Schmeelk: More Than D’Antoni To Blame For Knicks’ Woes
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By John Schmeelk
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The Knicks have lost three straight games, and hordes of irrational fans are piling on the “Fire Mike D’Antoni” bandwagon. Like all sports situations, the easiest thing to do is to blame the coach. It gives the fan base a one-stop target to solve all their problems in a single stroke.
Unfortunately, in life and in sports, things are rarely so simple.
The inconsistencies of the Mike D’Antoni crack committee are hilarious. Before this season began, they crooned only about his lack of focus on defense and how such a style could never win a championship. So far this season, the Knicks have been far more defensively oriented, playing a slower pace with less of a focus on offense during practices. So the critics have flipped and are now railing at D’Antoni for being unable to employ his high-powered offensive style with New York’s current roster.
Like most Knicks fans, I’m tired of the constant excuses about the roster and the lowered expectations. With two legitimate superstars like Carmelo Anthony and Amar’e Stoudemire, and a real center like Tyson Chandler, renewed hopes of a run to the finals once again percolated in the minds of Knicks fans. But the fact of the matter is that the roster is still tremendously flawed.
The Knicks don’t have one real starting guard on their roster that is healthy. As much promise as Iman Shumpert has shown he is not ready for that responsibility. Landry Fields is not a starter on a championship team. Toney Douglas is best suited as a spark combo-guard off the bench that can score in bunches. Mike Bibby can hit an occasional jumper, but otherwise he is washed up. Worst of all, none of these players are real point guards that can run an offense.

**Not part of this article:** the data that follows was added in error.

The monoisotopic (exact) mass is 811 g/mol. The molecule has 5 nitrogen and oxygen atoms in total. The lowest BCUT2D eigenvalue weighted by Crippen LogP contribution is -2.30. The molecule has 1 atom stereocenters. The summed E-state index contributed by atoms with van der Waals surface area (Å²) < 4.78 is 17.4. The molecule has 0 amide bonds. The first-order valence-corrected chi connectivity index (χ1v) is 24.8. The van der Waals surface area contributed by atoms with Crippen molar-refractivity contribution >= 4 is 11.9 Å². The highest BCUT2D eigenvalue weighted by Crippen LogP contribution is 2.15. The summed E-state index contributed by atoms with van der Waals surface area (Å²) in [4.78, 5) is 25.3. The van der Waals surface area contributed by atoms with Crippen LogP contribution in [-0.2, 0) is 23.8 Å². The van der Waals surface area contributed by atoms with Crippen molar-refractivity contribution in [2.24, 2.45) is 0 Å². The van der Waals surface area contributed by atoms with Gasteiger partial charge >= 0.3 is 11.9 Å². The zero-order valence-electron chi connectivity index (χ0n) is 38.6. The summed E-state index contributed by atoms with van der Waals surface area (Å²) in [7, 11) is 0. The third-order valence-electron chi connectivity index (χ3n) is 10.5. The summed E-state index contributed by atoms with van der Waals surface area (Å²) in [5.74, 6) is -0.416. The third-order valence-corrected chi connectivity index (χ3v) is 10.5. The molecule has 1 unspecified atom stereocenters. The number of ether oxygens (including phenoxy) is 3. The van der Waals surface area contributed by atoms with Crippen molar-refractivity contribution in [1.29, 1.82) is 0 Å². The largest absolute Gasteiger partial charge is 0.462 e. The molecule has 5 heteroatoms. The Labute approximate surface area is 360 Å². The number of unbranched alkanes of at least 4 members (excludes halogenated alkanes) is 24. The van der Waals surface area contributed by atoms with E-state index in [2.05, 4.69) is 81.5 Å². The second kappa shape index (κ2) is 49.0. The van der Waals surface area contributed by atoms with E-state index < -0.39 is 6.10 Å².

Now we come full circle. How is this D’Antoni’s fault? Name one NBA team that wins with any sort of consistency without a single starting-caliber guard on its roster. Impossible. There isn’t one.
It’s not that D’Antoni is so stubborn that he can’t adjust his system. It’s not that his system is so particular it can’t function without a point guard. No system could. No coach could. The Knicks have a talent deficit in the backcourt that is impossible to overcome.
Perhaps things can get better once Baron Davis returns at the beginning of February, but pinning a season’s worth of hopes on a perpetually overweight point guard that is injury prone seems foolhardy. When healthy, Baron Davis has also shown the propensity to look for his own shot long before setting up his teammates. Is this the guy that’s going to get the Knicks offense going?
Relying on someone like Davis is the price the franchise paid when they cut Chauncey Billups to sign Tyson Chandler. The Knicks can use their mid-level exception on a point guard next season, but until then, this is what they are stuck with for better or worse.
It’s a reality Knicks fans will have to live with: firing Mike D’Antoni won’t do a damn thing.
You can follow me on Twitter at: twitter.com/Schmeelk.
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